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February 21, 2001

Noninvasive Ventilation and Nosocomial Infection

Author Affiliations

Stephen J.LurieMD, PhD, Senior EditorIndividualAuthorJody W.ZylkeMD, Contributing EditorIndividualAuthor

JAMA. 2001;285(7):881. doi:10.1001/jama.285.7.879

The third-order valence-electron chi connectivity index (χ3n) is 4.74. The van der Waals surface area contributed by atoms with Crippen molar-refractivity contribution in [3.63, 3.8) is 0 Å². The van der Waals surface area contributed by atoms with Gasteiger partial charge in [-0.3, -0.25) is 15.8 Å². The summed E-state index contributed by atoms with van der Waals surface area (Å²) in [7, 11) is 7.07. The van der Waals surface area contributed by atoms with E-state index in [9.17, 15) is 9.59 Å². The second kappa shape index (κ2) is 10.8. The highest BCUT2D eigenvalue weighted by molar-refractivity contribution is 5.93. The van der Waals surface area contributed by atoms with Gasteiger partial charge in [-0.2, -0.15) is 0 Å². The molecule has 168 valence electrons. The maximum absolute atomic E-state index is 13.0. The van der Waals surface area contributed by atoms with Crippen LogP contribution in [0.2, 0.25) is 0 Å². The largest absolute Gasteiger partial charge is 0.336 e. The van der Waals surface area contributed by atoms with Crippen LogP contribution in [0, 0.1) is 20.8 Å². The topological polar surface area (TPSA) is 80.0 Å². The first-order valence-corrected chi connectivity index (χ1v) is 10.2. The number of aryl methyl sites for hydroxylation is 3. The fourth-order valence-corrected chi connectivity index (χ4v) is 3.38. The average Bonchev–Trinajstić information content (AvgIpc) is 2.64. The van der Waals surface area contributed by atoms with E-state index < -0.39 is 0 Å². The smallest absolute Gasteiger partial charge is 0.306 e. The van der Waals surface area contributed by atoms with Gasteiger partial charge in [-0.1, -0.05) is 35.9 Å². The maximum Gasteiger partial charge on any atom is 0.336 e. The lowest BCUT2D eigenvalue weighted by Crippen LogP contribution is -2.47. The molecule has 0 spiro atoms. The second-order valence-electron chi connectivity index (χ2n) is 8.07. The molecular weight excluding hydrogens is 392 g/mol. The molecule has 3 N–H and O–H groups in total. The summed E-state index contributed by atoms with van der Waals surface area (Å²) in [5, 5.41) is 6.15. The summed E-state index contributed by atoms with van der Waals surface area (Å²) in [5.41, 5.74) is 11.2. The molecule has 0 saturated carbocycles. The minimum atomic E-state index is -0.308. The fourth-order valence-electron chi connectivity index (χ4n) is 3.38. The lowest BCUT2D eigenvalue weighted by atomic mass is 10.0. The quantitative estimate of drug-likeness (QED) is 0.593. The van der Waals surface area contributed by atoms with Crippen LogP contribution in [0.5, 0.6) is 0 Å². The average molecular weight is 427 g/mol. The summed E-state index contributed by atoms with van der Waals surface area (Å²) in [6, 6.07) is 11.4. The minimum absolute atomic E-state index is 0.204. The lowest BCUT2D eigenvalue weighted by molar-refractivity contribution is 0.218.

To the Editor: Dr Girou and colleagues1 concluded that patients who received noninvasive ventilation (NIV) had significantly lower rates of nosocomial pneumonia and other infections than patients who received endotracheal intubation and mechanical ventilation. Although this was described as a matched case-control study, the design was actually a retrospective cohort study—patients were selected on the basis of exposure and their outcome was then ascertained. Rates of infection were calculated on this basis. Based on their data, we calculate the relative risk of nosocomial pneumonia for patients undergoing mechanical ventilation as 2.75 (95% confidence interval [CI], 0.94-8.06), and the relative risk of any infection as 2.71 (95% CI, 1.25-5.88). However, because ventilation was initiated within 72 hours of admission but infections occurring as early as 48 hours after admission were included, it is unclear whether the exposure (type of ventilation) truly preceded the outcome (infection) in all patients. Unnecessary restriction of sample size by the matching process and use of some historical controls further limit the generalizability of these data.

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